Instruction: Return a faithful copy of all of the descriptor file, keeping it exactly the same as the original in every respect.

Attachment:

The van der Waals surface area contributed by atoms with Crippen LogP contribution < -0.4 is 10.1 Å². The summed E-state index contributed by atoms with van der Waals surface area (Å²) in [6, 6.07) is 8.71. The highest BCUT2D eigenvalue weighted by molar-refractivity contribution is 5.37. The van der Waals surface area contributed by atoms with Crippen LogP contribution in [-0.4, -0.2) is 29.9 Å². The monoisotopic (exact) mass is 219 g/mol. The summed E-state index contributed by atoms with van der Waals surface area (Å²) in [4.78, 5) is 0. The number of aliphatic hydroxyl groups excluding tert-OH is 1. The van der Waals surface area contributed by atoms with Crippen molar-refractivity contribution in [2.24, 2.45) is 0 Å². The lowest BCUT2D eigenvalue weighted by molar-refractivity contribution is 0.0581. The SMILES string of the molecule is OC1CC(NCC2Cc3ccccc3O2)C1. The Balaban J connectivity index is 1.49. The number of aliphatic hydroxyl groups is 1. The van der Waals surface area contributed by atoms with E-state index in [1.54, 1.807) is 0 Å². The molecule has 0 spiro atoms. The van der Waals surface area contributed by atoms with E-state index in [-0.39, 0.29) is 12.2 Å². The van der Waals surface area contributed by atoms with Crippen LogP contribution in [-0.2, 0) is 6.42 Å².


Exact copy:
The van der Waals surface area contributed by atoms with Crippen LogP contribution < -0.4 is 10.1 Å². The summed E-state index contributed by atoms with van der Waals surface area (Å²) in [6, 6.07) is 8.71. The highest BCUT2D eigenvalue weighted by molar-refractivity contribution is 5.37. The van der Waals surface area contributed by atoms with Crippen LogP contribution in [-0.4, -0.2) is 29.9 Å². The monoisotopic (exact) mass is 219 g/mol. The summed E-state index contributed by atoms with van der Waals surface area (Å²) in [4.78, 5) is 0. The number of aliphatic hydroxyl groups excluding tert-OH is 1. The van der Waals surface area contributed by atoms with Crippen molar-refractivity contribution in [2.24, 2.45) is 0 Å². The lowest BCUT2D eigenvalue weighted by molar-refractivity contribution is 0.0581. The SMILES string of the molecule is OC1CC(NCC2Cc3ccccc3O2)C1. The Balaban J connectivity index is 1.49. The number of aliphatic hydroxyl groups is 1. The van der Waals surface area contributed by atoms with E-state index in [1.54, 1.807) is 0 Å². The molecule has 0 spiro atoms. The van der Waals surface area contributed by atoms with E-state index in [-0.39, 0.29) is 12.2 Å². The van der Waals surface area contributed by atoms with Crippen LogP contribution in [-0.2, 0) is 6.42 Å².